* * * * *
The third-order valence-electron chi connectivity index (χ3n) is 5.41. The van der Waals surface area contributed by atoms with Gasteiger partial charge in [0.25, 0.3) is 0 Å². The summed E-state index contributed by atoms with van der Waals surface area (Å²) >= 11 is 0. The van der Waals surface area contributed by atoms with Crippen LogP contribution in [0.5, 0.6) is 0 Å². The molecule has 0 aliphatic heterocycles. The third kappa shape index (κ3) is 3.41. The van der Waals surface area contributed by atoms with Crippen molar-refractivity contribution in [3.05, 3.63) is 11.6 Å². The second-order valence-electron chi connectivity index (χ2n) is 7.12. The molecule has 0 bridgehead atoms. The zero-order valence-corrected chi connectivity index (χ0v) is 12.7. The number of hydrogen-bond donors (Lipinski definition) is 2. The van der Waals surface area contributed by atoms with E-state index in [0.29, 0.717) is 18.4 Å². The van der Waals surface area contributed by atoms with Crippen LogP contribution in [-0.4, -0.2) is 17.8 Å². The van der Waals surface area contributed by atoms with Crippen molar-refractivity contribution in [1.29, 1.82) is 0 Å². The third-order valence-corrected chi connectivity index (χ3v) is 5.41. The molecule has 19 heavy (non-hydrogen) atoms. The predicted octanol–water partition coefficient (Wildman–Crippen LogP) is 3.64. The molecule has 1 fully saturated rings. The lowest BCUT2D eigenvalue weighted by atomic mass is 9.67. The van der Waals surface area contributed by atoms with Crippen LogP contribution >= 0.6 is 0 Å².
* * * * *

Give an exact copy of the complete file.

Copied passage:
The third-order valence-electron chi connectivity index (χ3n) is 5.41. The van der Waals surface area contributed by atoms with Gasteiger partial charge in [0.25, 0.3) is 0 Å². The summed E-state index contributed by atoms with van der Waals surface area (Å²) >= 11 is 0. The van der Waals surface area contributed by atoms with Crippen LogP contribution in [0.5, 0.6) is 0 Å². The molecule has 0 aliphatic heterocycles. The third kappa shape index (κ3) is 3.41. The van der Waals surface area contributed by atoms with Crippen molar-refractivity contribution in [3.05, 3.63) is 11.6 Å². The second-order valence-electron chi connectivity index (χ2n) is 7.12. The molecule has 0 bridgehead atoms. The zero-order valence-corrected chi connectivity index (χ0v) is 12.7. The number of hydrogen-bond donors (Lipinski definition) is 2. The van der Waals surface area contributed by atoms with E-state index in [0.29, 0.717) is 18.4 Å². The van der Waals surface area contributed by atoms with Crippen LogP contribution in [-0.4, -0.2) is 17.8 Å². The van der Waals surface area contributed by atoms with Crippen molar-refractivity contribution in [1.29, 1.82) is 0 Å². The third-order valence-corrected chi connectivity index (χ3v) is 5.41. The molecule has 19 heavy (non-hydrogen) atoms. The predicted octanol–water partition coefficient (Wildman–Crippen LogP) is 3.64. The molecule has 1 fully saturated rings. The lowest BCUT2D eigenvalue weighted by atomic mass is 9.67. The van der Waals surface area contributed by atoms with Crippen LogP contribution >= 0.6 is 0 Å².